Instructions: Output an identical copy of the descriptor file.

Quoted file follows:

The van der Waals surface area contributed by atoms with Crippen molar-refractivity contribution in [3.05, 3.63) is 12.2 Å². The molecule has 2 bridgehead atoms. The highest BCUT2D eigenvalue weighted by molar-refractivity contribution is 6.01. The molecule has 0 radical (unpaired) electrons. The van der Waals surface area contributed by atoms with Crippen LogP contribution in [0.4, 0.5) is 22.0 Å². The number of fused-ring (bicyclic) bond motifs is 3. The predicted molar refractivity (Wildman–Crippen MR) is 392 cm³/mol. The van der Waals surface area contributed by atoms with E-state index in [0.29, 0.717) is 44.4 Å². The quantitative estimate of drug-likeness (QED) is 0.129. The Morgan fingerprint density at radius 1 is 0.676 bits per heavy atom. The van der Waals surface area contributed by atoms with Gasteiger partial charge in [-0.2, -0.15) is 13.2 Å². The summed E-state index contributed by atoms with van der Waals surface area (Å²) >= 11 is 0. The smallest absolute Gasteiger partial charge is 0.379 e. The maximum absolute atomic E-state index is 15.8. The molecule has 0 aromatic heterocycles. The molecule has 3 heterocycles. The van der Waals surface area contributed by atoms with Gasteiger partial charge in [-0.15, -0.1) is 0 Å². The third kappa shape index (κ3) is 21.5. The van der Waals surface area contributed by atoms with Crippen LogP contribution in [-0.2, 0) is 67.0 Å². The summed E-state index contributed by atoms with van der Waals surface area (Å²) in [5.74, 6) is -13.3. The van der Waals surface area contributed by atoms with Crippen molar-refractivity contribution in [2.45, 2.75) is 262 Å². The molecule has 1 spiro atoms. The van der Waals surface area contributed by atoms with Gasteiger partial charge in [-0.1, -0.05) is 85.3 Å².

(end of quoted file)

The van der Waals surface area contributed by atoms with Crippen molar-refractivity contribution in [3.05, 3.63) is 12.2 Å². The molecule has 2 bridgehead atoms. The highest BCUT2D eigenvalue weighted by molar-refractivity contribution is 6.01. The molecule has 0 radical (unpaired) electrons. The van der Waals surface area contributed by atoms with Crippen LogP contribution in [0.4, 0.5) is 22.0 Å². The number of fused-ring (bicyclic) bond motifs is 3. The predicted molar refractivity (Wildman–Crippen MR) is 392 cm³/mol. The van der Waals surface area contributed by atoms with E-state index in [0.29, 0.717) is 44.4 Å². The quantitative estimate of drug-likeness (QED) is 0.129. The Morgan fingerprint density at radius 1 is 0.676 bits per heavy atom. The van der Waals surface area contributed by atoms with Gasteiger partial charge in [-0.2, -0.15) is 13.2 Å². The summed E-state index contributed by atoms with van der Waals surface area (Å²) >= 11 is 0. The smallest absolute Gasteiger partial charge is 0.379 e. The maximum absolute atomic E-state index is 15.8. The molecule has 0 aromatic heterocycles. The molecule has 3 heterocycles. The van der Waals surface area contributed by atoms with Gasteiger partial charge in [-0.15, -0.1) is 0 Å². The third kappa shape index (κ3) is 21.5. The van der Waals surface area contributed by atoms with Crippen LogP contribution in [-0.2, 0) is 67.0 Å². The summed E-state index contributed by atoms with van der Waals surface area (Å²) in [5.74, 6) is -13.3. The van der Waals surface area contributed by atoms with Crippen molar-refractivity contribution in [2.45, 2.75) is 262 Å². The molecule has 1 spiro atoms. The van der Waals surface area contributed by atoms with Gasteiger partial charge in [-0.1, -0.05) is 85.3 Å².